A ghost note at the right time
- It is no secret that Nagarkoti, the author of Jhyalincha, forges his own path. In his work, the real collides with the unreal, the absurd overlaps with the fabulous
Nov 11, 2017-Kathmandu’s theatre scene is currently undergoing an important transition. In years after the dissolution of the only pravately-owned theatre house, Gurukul, the Valley has seen a sizeable rise in theatrical activities; as a total of five theatre houses began operations in a quick succession. But despite the burgeoning theatre culture, there is a dearth of original plays that reflect the transitional time we are going through. Several adaptations of foreign plays have been done, which successfully imbue the sourse text with a Nepali flavour, but it does not tug at the human condition as experienced by Nepalis.
Which is why, whenever an original play hits the theatre, regular theatre goers are excited. The play Jhyalincha, currently ongoing at Mandala Theatre in Anamnagar is one such instance of joy. The play, based on a ‘Fakir Fiction’ story by Kumar Nagarkoti, was first staged in August this year, to coincide with the International Day of the Disappeared. It’s hard to imagine the emotional torment that the families of the disappeared have to endure. The Commission on the Investigation on Enforced Disappearance Persons (CIEDP) was formed in 2014 but the transitional body “has not managed to undertake much work, besides collecting around 63,000 complaints from conflict victims,” as a recent Kathmandu Post editorial notes.
So how is this issue, serious as it is, to be treated in theatre, which is often called the mirror of the society?
It is no secret that Nagarkoti, the author of Jhyalincha, forges his own path. In his work, the real collides with the unreal, the absurd overlaps with the fabulous. In a 2014 interview, Kumar Nagarkoti said, “Many other writers write about society and the plight of the common folk. I do not want to be a part of that group. Let me be myself.”
Jhyalincha, the play, tells a story within a story. In the totality of its theatrical experience, Jhyalincha manages to engage for the most part, owing largely to the oddity and novelty of its narration, and the excellent light designs and live music that accompany it.
Directed by Dayahang Rai, the play starts as an anchor (played by Ranjana Oli) introduces the “beloved writer in town” Hasabira, who has just published a new novel titled Jhyalincha–which translates as dragonfly. A ceremony is organised to discuss the book, but Hasabira (played by Bijaya Baral), the chainsmoking, outspoken author, doesn’t want to go into the theme or the meaning of the book.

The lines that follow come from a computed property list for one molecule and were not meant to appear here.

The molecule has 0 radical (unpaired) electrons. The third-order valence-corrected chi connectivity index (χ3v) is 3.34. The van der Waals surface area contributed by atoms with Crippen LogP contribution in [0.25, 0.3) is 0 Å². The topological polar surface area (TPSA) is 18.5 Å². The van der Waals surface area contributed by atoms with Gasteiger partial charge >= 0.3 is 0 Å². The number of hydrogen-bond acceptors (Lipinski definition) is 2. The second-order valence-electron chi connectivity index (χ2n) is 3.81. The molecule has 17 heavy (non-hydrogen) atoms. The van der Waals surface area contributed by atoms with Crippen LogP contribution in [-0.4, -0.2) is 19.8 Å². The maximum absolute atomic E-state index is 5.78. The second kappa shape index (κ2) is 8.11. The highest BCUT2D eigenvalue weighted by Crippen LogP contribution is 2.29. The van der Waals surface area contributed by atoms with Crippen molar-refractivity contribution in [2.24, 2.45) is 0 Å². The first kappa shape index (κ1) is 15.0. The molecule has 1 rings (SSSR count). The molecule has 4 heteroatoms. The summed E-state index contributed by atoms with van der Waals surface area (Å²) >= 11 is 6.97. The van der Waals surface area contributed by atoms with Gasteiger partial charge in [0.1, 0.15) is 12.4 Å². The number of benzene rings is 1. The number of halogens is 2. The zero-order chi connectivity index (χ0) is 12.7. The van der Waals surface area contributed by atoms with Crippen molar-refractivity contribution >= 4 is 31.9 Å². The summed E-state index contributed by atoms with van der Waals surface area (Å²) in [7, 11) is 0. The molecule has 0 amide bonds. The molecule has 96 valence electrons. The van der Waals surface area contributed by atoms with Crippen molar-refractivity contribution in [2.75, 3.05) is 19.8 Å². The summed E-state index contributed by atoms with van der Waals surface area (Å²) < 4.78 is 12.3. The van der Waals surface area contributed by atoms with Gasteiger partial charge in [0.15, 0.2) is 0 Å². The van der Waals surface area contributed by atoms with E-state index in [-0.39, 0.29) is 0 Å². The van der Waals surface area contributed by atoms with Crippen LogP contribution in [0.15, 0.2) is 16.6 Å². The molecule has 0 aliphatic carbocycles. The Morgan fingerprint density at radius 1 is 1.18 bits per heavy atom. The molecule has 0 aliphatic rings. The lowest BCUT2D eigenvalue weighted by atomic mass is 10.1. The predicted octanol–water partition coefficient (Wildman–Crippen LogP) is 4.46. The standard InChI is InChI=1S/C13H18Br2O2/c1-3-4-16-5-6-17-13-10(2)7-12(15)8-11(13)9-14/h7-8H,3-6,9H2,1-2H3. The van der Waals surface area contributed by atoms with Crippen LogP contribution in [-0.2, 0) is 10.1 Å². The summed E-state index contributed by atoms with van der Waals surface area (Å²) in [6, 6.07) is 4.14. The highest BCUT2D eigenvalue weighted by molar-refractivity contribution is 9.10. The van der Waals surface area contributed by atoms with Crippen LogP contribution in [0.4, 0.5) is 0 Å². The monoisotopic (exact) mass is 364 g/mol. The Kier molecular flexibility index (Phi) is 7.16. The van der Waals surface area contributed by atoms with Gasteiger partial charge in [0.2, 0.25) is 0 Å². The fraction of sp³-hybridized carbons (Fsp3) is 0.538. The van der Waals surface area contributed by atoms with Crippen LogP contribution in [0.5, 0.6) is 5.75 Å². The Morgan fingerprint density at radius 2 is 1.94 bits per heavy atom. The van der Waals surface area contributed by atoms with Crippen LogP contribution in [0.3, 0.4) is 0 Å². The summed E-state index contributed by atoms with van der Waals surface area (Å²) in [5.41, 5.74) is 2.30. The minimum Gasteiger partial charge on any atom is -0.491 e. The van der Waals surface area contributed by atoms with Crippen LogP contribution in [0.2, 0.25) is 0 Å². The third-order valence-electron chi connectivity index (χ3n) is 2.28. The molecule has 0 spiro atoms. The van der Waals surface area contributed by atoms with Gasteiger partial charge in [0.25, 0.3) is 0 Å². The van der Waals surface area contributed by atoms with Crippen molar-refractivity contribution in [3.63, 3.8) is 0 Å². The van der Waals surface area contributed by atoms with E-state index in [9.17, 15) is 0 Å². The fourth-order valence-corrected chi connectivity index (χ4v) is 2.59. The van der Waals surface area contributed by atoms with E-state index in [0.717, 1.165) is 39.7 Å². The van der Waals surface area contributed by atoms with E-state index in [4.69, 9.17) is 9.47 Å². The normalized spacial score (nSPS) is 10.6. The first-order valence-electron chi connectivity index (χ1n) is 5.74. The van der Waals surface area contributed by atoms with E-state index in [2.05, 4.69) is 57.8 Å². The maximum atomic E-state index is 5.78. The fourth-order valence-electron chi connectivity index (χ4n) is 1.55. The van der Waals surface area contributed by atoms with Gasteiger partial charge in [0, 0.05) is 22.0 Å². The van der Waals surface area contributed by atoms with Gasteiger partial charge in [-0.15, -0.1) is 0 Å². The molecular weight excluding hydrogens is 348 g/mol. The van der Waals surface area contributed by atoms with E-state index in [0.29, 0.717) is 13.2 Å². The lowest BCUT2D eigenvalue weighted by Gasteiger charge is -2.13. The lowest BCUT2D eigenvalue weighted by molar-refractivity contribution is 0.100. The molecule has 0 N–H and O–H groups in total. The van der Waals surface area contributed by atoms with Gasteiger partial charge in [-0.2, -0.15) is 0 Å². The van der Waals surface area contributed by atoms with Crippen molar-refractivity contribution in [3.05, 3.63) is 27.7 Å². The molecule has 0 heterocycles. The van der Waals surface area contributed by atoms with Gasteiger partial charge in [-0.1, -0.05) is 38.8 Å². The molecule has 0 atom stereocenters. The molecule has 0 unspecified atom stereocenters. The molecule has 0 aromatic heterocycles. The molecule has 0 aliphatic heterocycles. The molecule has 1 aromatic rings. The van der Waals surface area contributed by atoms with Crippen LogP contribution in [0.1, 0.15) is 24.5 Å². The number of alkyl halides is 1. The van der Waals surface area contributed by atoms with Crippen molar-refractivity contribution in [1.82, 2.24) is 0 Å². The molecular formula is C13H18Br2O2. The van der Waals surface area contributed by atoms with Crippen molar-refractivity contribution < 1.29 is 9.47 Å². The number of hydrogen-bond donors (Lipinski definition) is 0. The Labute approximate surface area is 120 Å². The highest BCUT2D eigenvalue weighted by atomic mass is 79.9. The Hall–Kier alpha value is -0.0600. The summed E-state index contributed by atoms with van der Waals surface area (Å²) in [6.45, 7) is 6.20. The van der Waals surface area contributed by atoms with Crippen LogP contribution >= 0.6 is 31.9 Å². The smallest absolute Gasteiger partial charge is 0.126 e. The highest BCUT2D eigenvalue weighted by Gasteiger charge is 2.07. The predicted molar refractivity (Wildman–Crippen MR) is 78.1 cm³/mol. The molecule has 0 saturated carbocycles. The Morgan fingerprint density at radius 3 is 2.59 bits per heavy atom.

Quickly though, as the author goes back into recounting how he came across the idea about the book, the surreal creeps in. One day, the author tells us, during the premiere of the film Kalo Pothi, which he went to with his wife, the director of the film, Min Bham, told him that he once spotted the author along with a girl in a pink dress. What Bham tells him is enough to send the author’s marital relationship into topsy-turvy. As the author revisits the background of the book further, he tells that the lead character of the book was based on a pink-coloured dragonfly, the Jhyalincha, he once spotted in his garden, which was the ghost of a disappeared lady he once saw in a dream. How the lady was forcibly killed and buried during the war is projected for us to see.
The colour pink plays a significant role in the play from early on—the colour of the dragonfly and the dress the murdered woman wore during her killing. The ghost of both of which haunts the author.
When I walked out of the theatre, I did so with a certain emptiness. The kind of emptiness one feels when witnessing the powerful rise by stepping on the aspirations of the meek. Jyalincha instills a hunger for such original plays that manages to mirror the society we live in. If only to revive that hunger, I recommend that you go watch it.
Published: 11-11-2017 08:29